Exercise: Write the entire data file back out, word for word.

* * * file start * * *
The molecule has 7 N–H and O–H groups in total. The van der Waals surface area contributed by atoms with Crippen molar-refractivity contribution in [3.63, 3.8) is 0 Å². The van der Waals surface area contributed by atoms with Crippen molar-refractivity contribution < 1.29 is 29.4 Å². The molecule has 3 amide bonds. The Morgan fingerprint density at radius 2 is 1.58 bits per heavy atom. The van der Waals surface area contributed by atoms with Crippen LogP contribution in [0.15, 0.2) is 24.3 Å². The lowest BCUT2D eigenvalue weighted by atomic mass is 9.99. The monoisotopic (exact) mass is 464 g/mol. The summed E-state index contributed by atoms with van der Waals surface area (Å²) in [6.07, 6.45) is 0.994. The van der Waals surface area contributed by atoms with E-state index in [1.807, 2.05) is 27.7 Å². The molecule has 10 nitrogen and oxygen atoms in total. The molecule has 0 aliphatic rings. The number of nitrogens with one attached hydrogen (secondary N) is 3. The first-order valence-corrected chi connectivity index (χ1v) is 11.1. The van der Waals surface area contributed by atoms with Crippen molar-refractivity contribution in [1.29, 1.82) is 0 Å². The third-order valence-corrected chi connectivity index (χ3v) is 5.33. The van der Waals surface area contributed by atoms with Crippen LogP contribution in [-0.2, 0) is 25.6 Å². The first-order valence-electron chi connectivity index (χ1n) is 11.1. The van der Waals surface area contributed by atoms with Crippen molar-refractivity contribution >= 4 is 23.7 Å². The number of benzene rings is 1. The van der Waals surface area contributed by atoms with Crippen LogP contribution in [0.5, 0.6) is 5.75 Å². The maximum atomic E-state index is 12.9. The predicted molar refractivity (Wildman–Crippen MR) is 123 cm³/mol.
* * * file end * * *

The molecule has 7 N–H and O–H groups in total. The van der Waals surface area contributed by atoms with Crippen molar-refractivity contribution in [3.63, 3.8) is 0 Å². The van der Waals surface area contributed by atoms with Crippen molar-refractivity contribution < 1.29 is 29.4 Å². The molecule has 3 amide bonds. The Morgan fingerprint density at radius 2 is 1.58 bits per heavy atom. The van der Waals surface area contributed by atoms with Crippen LogP contribution in [0.15, 0.2) is 24.3 Å². The lowest BCUT2D eigenvalue weighted by atomic mass is 9.99. The monoisotopic (exact) mass is 464 g/mol. The summed E-state index contributed by atoms with van der Waals surface area (Å²) in [6.07, 6.45) is 0.994. The van der Waals surface area contributed by atoms with E-state index in [1.807, 2.05) is 27.7 Å². The molecule has 10 nitrogen and oxygen atoms in total. The molecule has 0 aliphatic rings. The number of nitrogens with one attached hydrogen (secondary N) is 3. The first-order valence-corrected chi connectivity index (χ1v) is 11.1. The van der Waals surface area contributed by atoms with Crippen molar-refractivity contribution in [1.29, 1.82) is 0 Å². The third-order valence-corrected chi connectivity index (χ3v) is 5.33. The van der Waals surface area contributed by atoms with Crippen LogP contribution in [-0.2, 0) is 25.6 Å². The first-order valence-electron chi connectivity index (χ1n) is 11.1. The van der Waals surface area contributed by atoms with Crippen molar-refractivity contribution >= 4 is 23.7 Å². The number of benzene rings is 1. The van der Waals surface area contributed by atoms with Crippen LogP contribution in [0.5, 0.6) is 5.75 Å². The maximum atomic E-state index is 12.9. The predicted molar refractivity (Wildman–Crippen MR) is 123 cm³/mol.